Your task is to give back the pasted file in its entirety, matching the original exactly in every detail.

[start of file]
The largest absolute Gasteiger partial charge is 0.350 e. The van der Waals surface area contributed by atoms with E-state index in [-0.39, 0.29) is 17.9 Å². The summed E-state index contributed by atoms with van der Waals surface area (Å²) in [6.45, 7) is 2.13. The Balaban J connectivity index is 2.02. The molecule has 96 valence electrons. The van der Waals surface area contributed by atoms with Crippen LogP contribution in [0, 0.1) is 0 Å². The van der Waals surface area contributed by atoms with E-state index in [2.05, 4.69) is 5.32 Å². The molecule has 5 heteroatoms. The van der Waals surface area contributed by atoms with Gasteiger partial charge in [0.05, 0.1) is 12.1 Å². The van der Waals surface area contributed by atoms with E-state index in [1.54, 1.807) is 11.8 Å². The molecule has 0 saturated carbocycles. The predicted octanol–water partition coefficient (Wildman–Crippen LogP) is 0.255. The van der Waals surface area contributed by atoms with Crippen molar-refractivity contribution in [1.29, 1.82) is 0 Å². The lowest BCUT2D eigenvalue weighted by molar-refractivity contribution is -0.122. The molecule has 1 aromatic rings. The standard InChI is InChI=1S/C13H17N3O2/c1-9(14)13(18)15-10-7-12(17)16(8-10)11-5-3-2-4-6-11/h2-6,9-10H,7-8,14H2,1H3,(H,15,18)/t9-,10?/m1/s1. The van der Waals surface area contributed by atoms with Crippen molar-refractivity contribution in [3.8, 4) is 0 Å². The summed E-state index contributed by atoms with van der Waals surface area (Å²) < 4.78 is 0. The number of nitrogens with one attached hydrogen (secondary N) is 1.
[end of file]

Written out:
The largest absolute Gasteiger partial charge is 0.350 e. The van der Waals surface area contributed by atoms with E-state index in [-0.39, 0.29) is 17.9 Å². The summed E-state index contributed by atoms with van der Waals surface area (Å²) in [6.45, 7) is 2.13. The Balaban J connectivity index is 2.02. The molecule has 96 valence electrons. The van der Waals surface area contributed by atoms with Crippen LogP contribution in [0, 0.1) is 0 Å². The van der Waals surface area contributed by atoms with E-state index in [2.05, 4.69) is 5.32 Å². The molecule has 5 heteroatoms. The van der Waals surface area contributed by atoms with Gasteiger partial charge in [0.05, 0.1) is 12.1 Å². The van der Waals surface area contributed by atoms with E-state index in [1.54, 1.807) is 11.8 Å². The molecule has 0 saturated carbocycles. The predicted octanol–water partition coefficient (Wildman–Crippen LogP) is 0.255. The van der Waals surface area contributed by atoms with Crippen molar-refractivity contribution in [1.29, 1.82) is 0 Å². The lowest BCUT2D eigenvalue weighted by molar-refractivity contribution is -0.122. The molecule has 1 aromatic rings. The standard InChI is InChI=1S/C13H17N3O2/c1-9(14)13(18)15-10-7-12(17)16(8-10)11-5-3-2-4-6-11/h2-6,9-10H,7-8,14H2,1H3,(H,15,18)/t9-,10?/m1/s1. The van der Waals surface area contributed by atoms with Crippen molar-refractivity contribution in [3.8, 4) is 0 Å². The summed E-state index contributed by atoms with van der Waals surface area (Å²) < 4.78 is 0. The number of nitrogens with one attached hydrogen (secondary N) is 1.